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Management and Diagnosis of Psychogenic Cough, Habit Cough, and Tic Cough: A Systematic Review FREE TO VIEW

Qusay Haydour; Fares Alahdab; Magdoleen Farah; Patricia Barrionuevo Moreno; Anne Vertigan, MBA; Peter Newcombe; Tamara Pringsheim; Anne Chang, PhD; Bruce Rubin, MBA; Lorcan McGarvey; Kelly Weir; Kenneth Altman, PhD; Anthony Feinstein; Mohammad Hassan Murad, MPH; Richard Irwin
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UMass Memorial Medical Center, Worcester, MA

Chest. 2014;146(4_MeetingAbstracts):706A. doi:10.1378/chest.1984233
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SESSION TITLE: Pediatric Medicine Posters

SESSION TYPE: Original Investigation Poster

PRESENTED ON: Wednesday, October 29, 2014 at 01:30 PM - 02:30 PM

PURPOSE: Several pharmacological and non-pharmacological therapeutic options have been used to treat psychogenic cough, habit cough and tic cough. The American College of Chest Physicians (ACCP) develops clinical practice guidelines to help patients and physicians in decision-making. To aid the development of guidelines for these challenging conditions, we conducted a systematic review of the available literature on the management of psychogenic cough, habit cough and tic cough.

METHODS: We conducted a systematic review to summarize the evidence supporting different cough management options in adults and children with psychogenic, tic and habit cough. Medline, EMBASE, the Cochrane Central Register of Controlled Trials, Cochrane Database of Systematic Reviews and Scopus were searched from the earliest inception of each database to September 2013. Content experts were contacted and we searched bibliographies of included studies to identify additional references.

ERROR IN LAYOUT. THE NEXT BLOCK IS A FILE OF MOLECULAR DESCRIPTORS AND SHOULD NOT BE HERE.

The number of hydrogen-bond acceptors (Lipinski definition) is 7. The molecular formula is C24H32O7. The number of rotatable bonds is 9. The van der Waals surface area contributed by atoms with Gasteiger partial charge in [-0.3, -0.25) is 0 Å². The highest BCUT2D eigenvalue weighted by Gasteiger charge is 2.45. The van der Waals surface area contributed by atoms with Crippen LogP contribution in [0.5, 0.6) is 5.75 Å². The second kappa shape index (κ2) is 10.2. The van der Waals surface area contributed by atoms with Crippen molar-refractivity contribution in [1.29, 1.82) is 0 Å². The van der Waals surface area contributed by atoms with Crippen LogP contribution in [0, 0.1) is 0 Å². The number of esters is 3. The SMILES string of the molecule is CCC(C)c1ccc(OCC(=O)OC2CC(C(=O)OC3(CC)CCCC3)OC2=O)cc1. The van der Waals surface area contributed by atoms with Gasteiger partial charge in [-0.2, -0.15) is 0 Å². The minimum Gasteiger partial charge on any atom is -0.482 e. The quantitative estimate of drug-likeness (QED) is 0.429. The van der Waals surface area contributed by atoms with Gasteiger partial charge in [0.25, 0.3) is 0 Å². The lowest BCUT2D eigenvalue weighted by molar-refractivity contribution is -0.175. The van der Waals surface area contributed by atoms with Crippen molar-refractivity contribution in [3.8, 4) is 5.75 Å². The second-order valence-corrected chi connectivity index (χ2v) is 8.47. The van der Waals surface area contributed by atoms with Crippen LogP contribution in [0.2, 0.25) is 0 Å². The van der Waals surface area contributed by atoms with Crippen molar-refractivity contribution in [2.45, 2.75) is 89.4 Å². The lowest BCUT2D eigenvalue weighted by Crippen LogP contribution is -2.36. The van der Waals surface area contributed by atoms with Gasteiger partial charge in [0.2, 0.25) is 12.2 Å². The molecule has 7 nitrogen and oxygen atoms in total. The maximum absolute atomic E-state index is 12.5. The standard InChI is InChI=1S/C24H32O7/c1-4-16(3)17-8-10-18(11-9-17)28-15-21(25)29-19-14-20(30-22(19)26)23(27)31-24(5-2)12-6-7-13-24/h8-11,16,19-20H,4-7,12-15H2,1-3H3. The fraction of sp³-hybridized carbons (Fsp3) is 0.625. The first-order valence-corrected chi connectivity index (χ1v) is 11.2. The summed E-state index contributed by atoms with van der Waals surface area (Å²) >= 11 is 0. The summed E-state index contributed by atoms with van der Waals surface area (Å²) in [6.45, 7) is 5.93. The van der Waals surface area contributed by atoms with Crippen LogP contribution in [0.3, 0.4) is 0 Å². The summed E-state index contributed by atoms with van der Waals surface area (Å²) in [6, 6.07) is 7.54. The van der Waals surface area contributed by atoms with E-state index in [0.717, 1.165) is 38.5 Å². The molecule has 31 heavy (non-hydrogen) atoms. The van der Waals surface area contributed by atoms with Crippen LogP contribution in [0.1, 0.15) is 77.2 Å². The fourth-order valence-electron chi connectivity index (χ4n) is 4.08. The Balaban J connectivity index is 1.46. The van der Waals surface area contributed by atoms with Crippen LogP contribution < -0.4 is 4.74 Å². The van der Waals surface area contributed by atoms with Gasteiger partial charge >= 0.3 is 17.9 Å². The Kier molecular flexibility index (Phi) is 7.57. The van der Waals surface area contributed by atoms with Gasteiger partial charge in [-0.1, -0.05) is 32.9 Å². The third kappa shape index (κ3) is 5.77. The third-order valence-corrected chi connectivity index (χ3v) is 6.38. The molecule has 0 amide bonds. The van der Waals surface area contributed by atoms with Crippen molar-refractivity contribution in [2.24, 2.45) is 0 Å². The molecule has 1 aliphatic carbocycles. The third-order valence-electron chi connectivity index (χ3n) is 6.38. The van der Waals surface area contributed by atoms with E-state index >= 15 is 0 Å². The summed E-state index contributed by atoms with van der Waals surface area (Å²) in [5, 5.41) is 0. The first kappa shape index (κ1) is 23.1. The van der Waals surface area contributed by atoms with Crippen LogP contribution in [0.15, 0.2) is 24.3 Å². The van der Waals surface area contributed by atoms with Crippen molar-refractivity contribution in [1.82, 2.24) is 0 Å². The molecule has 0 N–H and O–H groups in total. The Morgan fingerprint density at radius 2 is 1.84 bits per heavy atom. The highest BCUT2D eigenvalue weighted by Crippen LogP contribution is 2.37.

RESULTS: A total of 18 uncontrolled studies were identified enrolling 223 patients (46% males, 96% children and adolescent). Psychogenic cough was the most common descriptive term used (90% of the studies). 95% of the patients had no cough during sleep; barking or honking quality to cough was described in only 8 studies. Hypnosis (3 studies), suggestion therapy (4 studies), and counseling and reassurance (7 studies) were the most commonly used interventions. Hypnosis was effective in resolving cough in 78% of the patients and improving it in another 5%. Suggestion therapy resolved cough successfully in 96% of the patients. The greatest majority of improvements noted with these forms of therapy occurred in the pediatric age group. The quality of evidence is low due to the lack of control groups, the retrospective nature of all the studies, heterogeneity of definitions and diagnostic criteria, and the high likelihood of reporting bias.

CONCLUSIONS: Only low quality evidence exists to support a particular strategy to define and treat psychogenic, habit and tic cough. Patient values, preferences, and availability of potential therapies should guide treatment choice.

CLINICAL IMPLICATIONS: The lack of comparative evidence in this chronic and burdensome disorder is compelling. Prospective patient registries are needed for conducting rigorous observational studies to help recruit patients in multi-center randomized controlled trials. The uncertainty in the evidence should be conveyed to patients at the point of decision making.

DISCLOSURE: The following authors have nothing to disclose: Qusay Haydour, Fares Alahdab, Magdoleen Farah, Patricia Barrionuevo Moreno, Anne Vertigan, Peter Newcombe, Tamara Pringsheim, Anne Chang, Bruce Rubin, Lorcan McGarvey, Kelly Weir, Kenneth Altman, Anthony Feinstein, Mohammad Hassan Murad, Richard Irwin

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